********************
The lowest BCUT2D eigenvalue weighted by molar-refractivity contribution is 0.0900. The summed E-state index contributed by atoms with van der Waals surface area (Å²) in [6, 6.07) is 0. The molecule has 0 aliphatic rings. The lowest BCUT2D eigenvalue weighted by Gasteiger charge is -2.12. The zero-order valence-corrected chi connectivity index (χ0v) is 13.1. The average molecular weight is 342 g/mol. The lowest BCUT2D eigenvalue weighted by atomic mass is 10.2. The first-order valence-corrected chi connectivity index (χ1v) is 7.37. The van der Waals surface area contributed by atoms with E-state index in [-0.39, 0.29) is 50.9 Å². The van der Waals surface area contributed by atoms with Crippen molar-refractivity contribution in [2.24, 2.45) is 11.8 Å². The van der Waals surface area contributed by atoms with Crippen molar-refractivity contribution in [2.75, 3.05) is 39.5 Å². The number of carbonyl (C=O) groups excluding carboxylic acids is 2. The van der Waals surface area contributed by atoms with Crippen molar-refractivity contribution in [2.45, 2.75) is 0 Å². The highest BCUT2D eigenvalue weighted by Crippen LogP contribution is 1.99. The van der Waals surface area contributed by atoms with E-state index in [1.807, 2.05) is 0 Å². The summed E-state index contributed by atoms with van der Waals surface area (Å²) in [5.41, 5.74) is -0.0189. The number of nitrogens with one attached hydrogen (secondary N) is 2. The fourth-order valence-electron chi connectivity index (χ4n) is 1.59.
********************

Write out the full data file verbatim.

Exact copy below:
The lowest BCUT2D eigenvalue weighted by molar-refractivity contribution is 0.0900. The summed E-state index contributed by atoms with van der Waals surface area (Å²) in [6, 6.07) is 0. The molecule has 0 aliphatic rings. The lowest BCUT2D eigenvalue weighted by Gasteiger charge is -2.12. The zero-order valence-corrected chi connectivity index (χ0v) is 13.1. The average molecular weight is 342 g/mol. The lowest BCUT2D eigenvalue weighted by atomic mass is 10.2. The first-order valence-corrected chi connectivity index (χ1v) is 7.37. The van der Waals surface area contributed by atoms with E-state index in [-0.39, 0.29) is 50.9 Å². The van der Waals surface area contributed by atoms with Crippen molar-refractivity contribution in [2.24, 2.45) is 11.8 Å². The van der Waals surface area contributed by atoms with Crippen molar-refractivity contribution in [2.75, 3.05) is 39.5 Å². The number of carbonyl (C=O) groups excluding carboxylic acids is 2. The van der Waals surface area contributed by atoms with Crippen molar-refractivity contribution in [2.45, 2.75) is 0 Å². The highest BCUT2D eigenvalue weighted by Crippen LogP contribution is 1.99. The van der Waals surface area contributed by atoms with E-state index in [1.807, 2.05) is 0 Å². The summed E-state index contributed by atoms with van der Waals surface area (Å²) in [5.41, 5.74) is -0.0189. The number of nitrogens with one attached hydrogen (secondary N) is 2. The fourth-order valence-electron chi connectivity index (χ4n) is 1.59.